Jane Fonda has suggested that many of the women accusing Harvey Weinstein of sexual misconduct have been listened to because of their fame and race.
The actress appeared on US TV channel MSNBC with her friend, the feminist activist Gloria Steinem, to discuss the Weinstein scandal. She said she applauded the women who have been brave enough to speak out against the disgraced Hollywood producer, but pointed out that it took a very specific set of women to get the world talking about the issue of sexual harassment.
“It feels like something has shifted,” Fonda told presenter Chris Hayes. “It’s too bad that it’s probably because so many of the women that were assaulted by Harvey Weinstein are famous and white and everybody knows them.”
“This has been going on a long time to black women and other women of colour,” Fonda continued. “And it doesn’t get out quite the same.”
Some 49 women have now publicly accused Weinstein of sexual misconduct, with allegations stretching from sexual harassment to rape. Many of the women making claims against Weinstein are high-profile actresses and the vast majority are white, with the notable exceptions of Lupita Nyong’o and Vietnamese actress Vu Thu Phuong.
In zeroing in on the subjects of fame and race, Fonda raises an important point. The woman who have spoken out against Weinstein have been incredibly brave, and deserve respect and support. However, the case does highlight complex social and political issues surrounding harassment and abuse.
For instance: why did it take an entire blockbuster movie’s-worth of famous, rich, beautiful, successful, predominantly white actresses to speak up about sexual abuse for the world at large to take notice? Non-famous women – including, as Fonda notes, many women of colour – have been talking about sexual harassment for years.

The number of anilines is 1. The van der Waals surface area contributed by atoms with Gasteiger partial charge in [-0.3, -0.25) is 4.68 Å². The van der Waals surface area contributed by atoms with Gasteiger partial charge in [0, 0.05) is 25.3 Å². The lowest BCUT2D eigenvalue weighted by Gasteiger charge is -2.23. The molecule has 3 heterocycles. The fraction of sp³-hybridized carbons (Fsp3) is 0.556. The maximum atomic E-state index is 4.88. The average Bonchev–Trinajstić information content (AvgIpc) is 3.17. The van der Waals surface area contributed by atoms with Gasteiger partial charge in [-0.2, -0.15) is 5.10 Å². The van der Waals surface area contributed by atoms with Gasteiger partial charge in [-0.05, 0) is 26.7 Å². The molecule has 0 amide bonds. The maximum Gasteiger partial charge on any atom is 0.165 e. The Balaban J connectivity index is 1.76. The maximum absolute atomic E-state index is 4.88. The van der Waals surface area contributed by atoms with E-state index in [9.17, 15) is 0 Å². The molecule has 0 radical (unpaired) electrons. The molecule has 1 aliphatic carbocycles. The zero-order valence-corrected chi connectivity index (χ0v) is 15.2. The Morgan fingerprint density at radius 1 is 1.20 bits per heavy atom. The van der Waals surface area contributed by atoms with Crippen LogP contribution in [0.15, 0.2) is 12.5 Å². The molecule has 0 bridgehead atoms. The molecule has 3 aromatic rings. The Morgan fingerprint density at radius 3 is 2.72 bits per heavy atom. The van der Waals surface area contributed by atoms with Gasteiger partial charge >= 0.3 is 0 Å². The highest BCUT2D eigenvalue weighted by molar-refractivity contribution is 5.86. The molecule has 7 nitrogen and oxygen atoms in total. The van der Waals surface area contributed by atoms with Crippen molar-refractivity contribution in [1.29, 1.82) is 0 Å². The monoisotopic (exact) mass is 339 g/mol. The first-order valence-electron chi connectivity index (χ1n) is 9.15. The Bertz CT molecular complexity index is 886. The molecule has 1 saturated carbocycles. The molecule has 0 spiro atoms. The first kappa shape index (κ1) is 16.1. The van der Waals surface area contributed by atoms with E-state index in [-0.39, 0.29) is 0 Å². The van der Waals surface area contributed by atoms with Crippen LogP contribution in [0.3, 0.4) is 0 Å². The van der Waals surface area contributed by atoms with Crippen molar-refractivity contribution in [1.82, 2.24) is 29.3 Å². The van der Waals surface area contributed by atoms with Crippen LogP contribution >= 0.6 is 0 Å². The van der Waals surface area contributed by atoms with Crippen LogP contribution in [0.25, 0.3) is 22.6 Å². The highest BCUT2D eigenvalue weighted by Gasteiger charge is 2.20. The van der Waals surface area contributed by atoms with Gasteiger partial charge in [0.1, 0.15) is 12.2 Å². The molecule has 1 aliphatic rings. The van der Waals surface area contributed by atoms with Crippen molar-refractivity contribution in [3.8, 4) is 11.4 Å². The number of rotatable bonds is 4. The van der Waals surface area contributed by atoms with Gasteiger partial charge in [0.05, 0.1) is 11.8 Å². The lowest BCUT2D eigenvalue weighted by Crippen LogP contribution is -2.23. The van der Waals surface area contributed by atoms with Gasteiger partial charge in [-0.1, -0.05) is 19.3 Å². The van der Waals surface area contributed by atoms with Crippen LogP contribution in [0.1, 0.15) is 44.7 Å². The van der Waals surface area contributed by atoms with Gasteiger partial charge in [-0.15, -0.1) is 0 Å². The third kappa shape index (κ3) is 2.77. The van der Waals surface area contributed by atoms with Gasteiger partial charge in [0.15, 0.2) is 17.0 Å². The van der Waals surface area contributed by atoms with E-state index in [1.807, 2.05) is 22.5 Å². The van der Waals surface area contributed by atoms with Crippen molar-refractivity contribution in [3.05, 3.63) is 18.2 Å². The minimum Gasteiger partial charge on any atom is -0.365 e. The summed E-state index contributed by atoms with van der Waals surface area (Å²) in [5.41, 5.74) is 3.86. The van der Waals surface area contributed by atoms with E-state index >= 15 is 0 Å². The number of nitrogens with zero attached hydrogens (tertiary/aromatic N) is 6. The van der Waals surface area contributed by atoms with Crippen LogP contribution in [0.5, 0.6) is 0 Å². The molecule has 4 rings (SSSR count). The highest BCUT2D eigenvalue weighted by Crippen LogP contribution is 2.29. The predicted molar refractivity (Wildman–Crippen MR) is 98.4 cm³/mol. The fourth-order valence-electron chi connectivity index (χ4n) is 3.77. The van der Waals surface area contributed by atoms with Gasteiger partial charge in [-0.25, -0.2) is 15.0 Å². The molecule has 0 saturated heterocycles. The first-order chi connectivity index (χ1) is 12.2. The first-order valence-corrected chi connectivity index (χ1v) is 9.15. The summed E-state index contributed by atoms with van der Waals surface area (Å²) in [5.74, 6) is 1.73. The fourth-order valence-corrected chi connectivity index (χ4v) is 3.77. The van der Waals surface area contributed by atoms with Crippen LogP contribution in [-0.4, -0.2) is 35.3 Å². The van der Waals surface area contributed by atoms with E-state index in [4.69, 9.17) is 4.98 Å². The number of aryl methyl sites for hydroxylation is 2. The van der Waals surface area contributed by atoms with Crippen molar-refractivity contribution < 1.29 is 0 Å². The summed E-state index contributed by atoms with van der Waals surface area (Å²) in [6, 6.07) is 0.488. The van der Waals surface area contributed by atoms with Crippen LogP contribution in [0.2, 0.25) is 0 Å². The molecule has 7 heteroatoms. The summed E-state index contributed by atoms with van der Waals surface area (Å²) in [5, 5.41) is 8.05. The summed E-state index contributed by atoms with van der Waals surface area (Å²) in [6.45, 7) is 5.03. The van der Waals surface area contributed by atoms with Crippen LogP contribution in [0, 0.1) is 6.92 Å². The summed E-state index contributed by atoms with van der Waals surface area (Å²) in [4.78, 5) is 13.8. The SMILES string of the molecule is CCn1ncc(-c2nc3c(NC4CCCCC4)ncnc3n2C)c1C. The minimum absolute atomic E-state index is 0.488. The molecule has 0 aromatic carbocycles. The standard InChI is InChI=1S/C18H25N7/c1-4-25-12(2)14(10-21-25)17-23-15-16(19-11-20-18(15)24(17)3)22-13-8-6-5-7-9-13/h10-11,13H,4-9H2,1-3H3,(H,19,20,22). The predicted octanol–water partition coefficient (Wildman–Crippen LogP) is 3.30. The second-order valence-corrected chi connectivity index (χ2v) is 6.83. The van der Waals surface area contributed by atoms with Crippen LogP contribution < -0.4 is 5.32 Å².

Indeed, the woman who introduced many people to the very concept of sexual harassment in the workplace was a black woman: Anita Hill, an African-American attorney who publicly accused her boss, Judge Clarence Thomas, of sexual harassment in 1991.
But no story has broken through like the Weinstein scandal, and we should be prepared to interrogate why that might be the case. As some of the comment around the Weinstein case illustrates, there's more discourse to be had around society's perceptions of what a survivor of sexual harassment or abuse is 'supposed' to look like.
We should also remind ourselves that the issues of sexual and harassment and assault do not begin and end with Weinstein and his accusers, and think about how we can better support victims of sexual abuse who are not beautiful white celebrities: who are poor, or black, or Asian, or unsuccessful, or not conventionally attractive, or who tick one of a million other less-privileged boxes.
This isn't the first time that Fonda has weighed in on the Weinstein scandal. Earlier in October, she said she was aware of rumours about Weinstein’s behaviour before the scandal broke, and that she was “ashamed” she didn’t speak out.
“I found out about Harvey about a year ago, and I’m ashamed that I didn’t say anything back then,” Fonda told CNN’s Christiane Amanpour.
She said that her friend, the actress Rosanna Arquette, had told her in 2016 that Weinstein sexually assaulted her in the Nineties. Arquette went on to tell investigative journalist Ronan Farrow about the assault, which he detailed in a report for The New Yorker.
When asked why she didn’t condemn Weinstein publicly after her conversation with Arquette, Fonda replied: “I guess it hadn’t happened to me, and so I didn’t feel that it was my place.”
If you think you have been a victim of sexual harassment in the workplace, consult the Citizens’ Advice Bureau about your next steps. If you have been sexually assaulted or raped, Rape Crisis can provide advice and support.
For more on the Harvey Weinstein case, click here.
Images: Rex Features